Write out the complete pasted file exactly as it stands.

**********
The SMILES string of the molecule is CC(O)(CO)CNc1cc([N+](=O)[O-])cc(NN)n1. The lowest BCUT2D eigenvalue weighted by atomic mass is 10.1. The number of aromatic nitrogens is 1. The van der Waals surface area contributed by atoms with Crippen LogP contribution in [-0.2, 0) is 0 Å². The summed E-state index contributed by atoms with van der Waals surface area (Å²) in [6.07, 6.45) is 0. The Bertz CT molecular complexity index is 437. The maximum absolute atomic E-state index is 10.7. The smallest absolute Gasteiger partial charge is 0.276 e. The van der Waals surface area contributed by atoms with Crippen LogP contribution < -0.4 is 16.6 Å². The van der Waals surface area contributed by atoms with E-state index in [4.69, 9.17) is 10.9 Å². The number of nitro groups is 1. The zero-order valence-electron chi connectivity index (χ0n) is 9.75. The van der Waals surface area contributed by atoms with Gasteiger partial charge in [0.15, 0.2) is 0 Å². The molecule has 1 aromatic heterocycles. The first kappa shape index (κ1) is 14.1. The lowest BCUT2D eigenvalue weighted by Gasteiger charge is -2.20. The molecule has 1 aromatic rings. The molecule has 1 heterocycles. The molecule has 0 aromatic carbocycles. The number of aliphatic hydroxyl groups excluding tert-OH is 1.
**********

The SMILES string of the molecule is CC(O)(CO)CNc1cc([N+](=O)[O-])cc(NN)n1. The lowest BCUT2D eigenvalue weighted by atomic mass is 10.1. The number of aromatic nitrogens is 1. The van der Waals surface area contributed by atoms with Crippen LogP contribution in [-0.2, 0) is 0 Å². The summed E-state index contributed by atoms with van der Waals surface area (Å²) in [6.07, 6.45) is 0. The Bertz CT molecular complexity index is 437. The maximum absolute atomic E-state index is 10.7. The smallest absolute Gasteiger partial charge is 0.276 e. The van der Waals surface area contributed by atoms with Crippen LogP contribution < -0.4 is 16.6 Å². The van der Waals surface area contributed by atoms with E-state index in [4.69, 9.17) is 10.9 Å². The number of nitro groups is 1. The zero-order valence-electron chi connectivity index (χ0n) is 9.75. The van der Waals surface area contributed by atoms with Gasteiger partial charge in [0.15, 0.2) is 0 Å². The molecule has 1 aromatic heterocycles. The first kappa shape index (κ1) is 14.1. The lowest BCUT2D eigenvalue weighted by Gasteiger charge is -2.20. The molecule has 1 aromatic rings. The molecule has 1 heterocycles. The molecule has 0 aromatic carbocycles. The number of aliphatic hydroxyl groups excluding tert-OH is 1.